In its opposition to appellee's Rule 29 motion, the government implored the court that " [t]here was evidence and a substantial amount of evidence adduced that Mr. Affinito and Mr. Finch entered into a scheme to defraud which involves property rights, property rights quite appropriately brought in a mail fraud case, even under McNally...." Appellee argues that the government's contention that the jury verdicts were viable "post-McNally " squarely placed before the district judge the task of applying the factual record to the law governing the mail fraud counts.
Our careful review of the circumstances relating to appellee's motion indicates that the district court did not resolve factual elements in appellee's favor. In fact, the parties submitted alternative proposed written orders to the district judge following his oral ruling, and the court pointedly rejected appellee's proposed order that the evidence was insufficient to support appellee's convictions. The government had objected to appellee's proposed order on the basis that it was "a blatant attempt to circumvent the court's objective and preclude all prosecution of Affinito." The district court, obviously heeding the government's warning, chose the government's proposed written order, which states simply that "in light of the Supreme Court's decision in McNally ... this motion, as a matter of law, must be granted and so finds."
Furthermore, the district judge's ore tenus ruling evidences ambivalence about the best way to rectify the defective indictment and jury instructions. "Either way the case is going to go up. It needs to go up so there can be some determination in this area. I'm going to grant the motion...." At this critical juncture, the district judge did not state that he found the evidence insufficient; he merely acknowledged that error had occurred. In this regard he was correct. But at no point did the court state that the evidence was insufficient, in light of McNally, to demonstrate a deprivation of money or property rights.V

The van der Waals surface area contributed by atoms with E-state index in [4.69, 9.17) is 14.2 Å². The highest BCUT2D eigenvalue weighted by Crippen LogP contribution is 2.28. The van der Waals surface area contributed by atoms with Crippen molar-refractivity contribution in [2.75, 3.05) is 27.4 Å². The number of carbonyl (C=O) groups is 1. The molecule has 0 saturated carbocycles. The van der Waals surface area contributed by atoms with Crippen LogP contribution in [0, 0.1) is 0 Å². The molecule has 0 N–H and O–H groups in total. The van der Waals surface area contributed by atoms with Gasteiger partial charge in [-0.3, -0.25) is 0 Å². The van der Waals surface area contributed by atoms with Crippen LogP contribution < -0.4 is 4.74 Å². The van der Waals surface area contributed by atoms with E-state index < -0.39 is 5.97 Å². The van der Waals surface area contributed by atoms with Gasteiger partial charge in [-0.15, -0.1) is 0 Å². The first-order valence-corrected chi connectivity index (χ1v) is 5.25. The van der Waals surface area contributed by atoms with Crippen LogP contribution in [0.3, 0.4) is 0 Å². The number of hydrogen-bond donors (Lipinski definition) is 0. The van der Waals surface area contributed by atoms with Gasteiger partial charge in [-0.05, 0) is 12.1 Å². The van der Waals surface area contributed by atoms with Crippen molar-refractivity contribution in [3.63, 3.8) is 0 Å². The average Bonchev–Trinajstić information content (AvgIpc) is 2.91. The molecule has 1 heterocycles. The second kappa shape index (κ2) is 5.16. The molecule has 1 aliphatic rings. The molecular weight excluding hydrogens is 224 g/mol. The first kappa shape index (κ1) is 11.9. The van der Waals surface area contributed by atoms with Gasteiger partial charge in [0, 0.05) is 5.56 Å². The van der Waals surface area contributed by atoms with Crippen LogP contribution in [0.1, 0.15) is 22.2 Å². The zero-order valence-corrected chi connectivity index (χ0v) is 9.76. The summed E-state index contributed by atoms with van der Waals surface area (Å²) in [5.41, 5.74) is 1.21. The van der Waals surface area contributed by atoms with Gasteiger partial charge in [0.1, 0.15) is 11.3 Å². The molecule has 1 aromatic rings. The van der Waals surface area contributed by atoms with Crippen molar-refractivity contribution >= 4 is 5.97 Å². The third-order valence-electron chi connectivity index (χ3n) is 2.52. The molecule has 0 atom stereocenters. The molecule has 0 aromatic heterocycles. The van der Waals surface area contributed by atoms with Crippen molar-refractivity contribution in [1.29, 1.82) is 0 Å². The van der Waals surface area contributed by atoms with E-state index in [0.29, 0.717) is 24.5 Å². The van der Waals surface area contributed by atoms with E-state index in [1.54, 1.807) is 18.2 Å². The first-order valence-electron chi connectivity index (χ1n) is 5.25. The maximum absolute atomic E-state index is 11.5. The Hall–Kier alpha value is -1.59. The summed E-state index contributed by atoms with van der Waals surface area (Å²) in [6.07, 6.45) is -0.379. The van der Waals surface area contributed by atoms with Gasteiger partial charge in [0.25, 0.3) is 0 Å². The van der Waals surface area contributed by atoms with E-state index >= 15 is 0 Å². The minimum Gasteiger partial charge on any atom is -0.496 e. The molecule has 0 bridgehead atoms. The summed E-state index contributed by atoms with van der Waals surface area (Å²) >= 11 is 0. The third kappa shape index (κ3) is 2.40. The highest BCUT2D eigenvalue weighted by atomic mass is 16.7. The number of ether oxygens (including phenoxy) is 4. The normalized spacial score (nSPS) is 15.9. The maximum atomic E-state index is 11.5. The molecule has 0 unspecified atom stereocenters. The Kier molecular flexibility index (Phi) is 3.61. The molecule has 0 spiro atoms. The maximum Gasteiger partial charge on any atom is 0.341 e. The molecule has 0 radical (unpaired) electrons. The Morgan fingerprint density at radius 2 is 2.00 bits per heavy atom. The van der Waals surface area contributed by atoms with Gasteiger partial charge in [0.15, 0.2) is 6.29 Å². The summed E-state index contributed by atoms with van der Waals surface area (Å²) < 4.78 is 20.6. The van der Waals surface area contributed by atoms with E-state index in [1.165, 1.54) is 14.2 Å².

The district court erred in entering a Rule 29 judgment of acquittal which was not premised on a resolution in appellee's favor of factual elements of the mail fraud counts. The district judge simply used the wrong tool to correct the admittedly defective indictment and jury instructions. Had he either granted a mistrial and conducted a new trial or left McNally 's impact for the defendant's appeal, no double jeopardy issue would have arisen. A second trial following a mistrial which was not intentionally precipitated by the government's misconduct does not run afoul of the double jeopardy clause. See United States v. Scott, 437 U.S. 82, 93-94, 98 S. Ct. 2187, 2195-96, 57 L. Ed. 2d 65 (1978). Similarly, double jeopardy does not bar a second trial where a defendant successfully appeals his conviction. See id. at 89, 98 S. Ct. at 2191; Ball v. United States, 140 U.S. 118, 11 S. Ct. 761, 35 L. Ed. 377 (1891).
The government concedes that the indictment and the jury instructions were premised, in part, on grounds prohibited by McNally. Consequently, the jury's verdict is tainted and appellee is entitled to a new trial.
REVERSED and REMANDED.
Section 3231 provides: "The district courts of the United States shall have original jurisdiction exclusive of the courts of the States, of all offenses against the laws of the United States." The government raises an objection to the timeliness of appellee's second motion for judgment of acquittal, but does not argue the point
Section 3731 provides in relevant part: "In a criminal case an appeal by the United States shall lie to a court of appeals from a decision, judgment, or order of a district court dismissing an indictment or information or granting a new trial after verdict or judgment, as to any one or more counts, except that no appeal shall lie where the double jeopardy clause of the United States Constitution prohibits further prosecution."
In Carpenter v. United States, 484 U.S. 19, 108 S. Ct. 316, 98 L. Ed. 2d 275 (1987), the Supreme Court emphasized that intangible property rights, such as " [c]onfidential business information ... long ... recognized as property," are within the protection of the mail fraud statute. Id. at 320
See First Superseding Indictment at 2 ("To defraud the United States Department of Defense of its right to have its contracts with Rockwell performed honestly, impartially, and free from fraud, deceit, corruption, conflicts of interest and motivation for personal profit.... To defraud Rockwell of its right to the loyal, honest, faithful, and impartial services, actions, decisions and performance of duties by defendant....")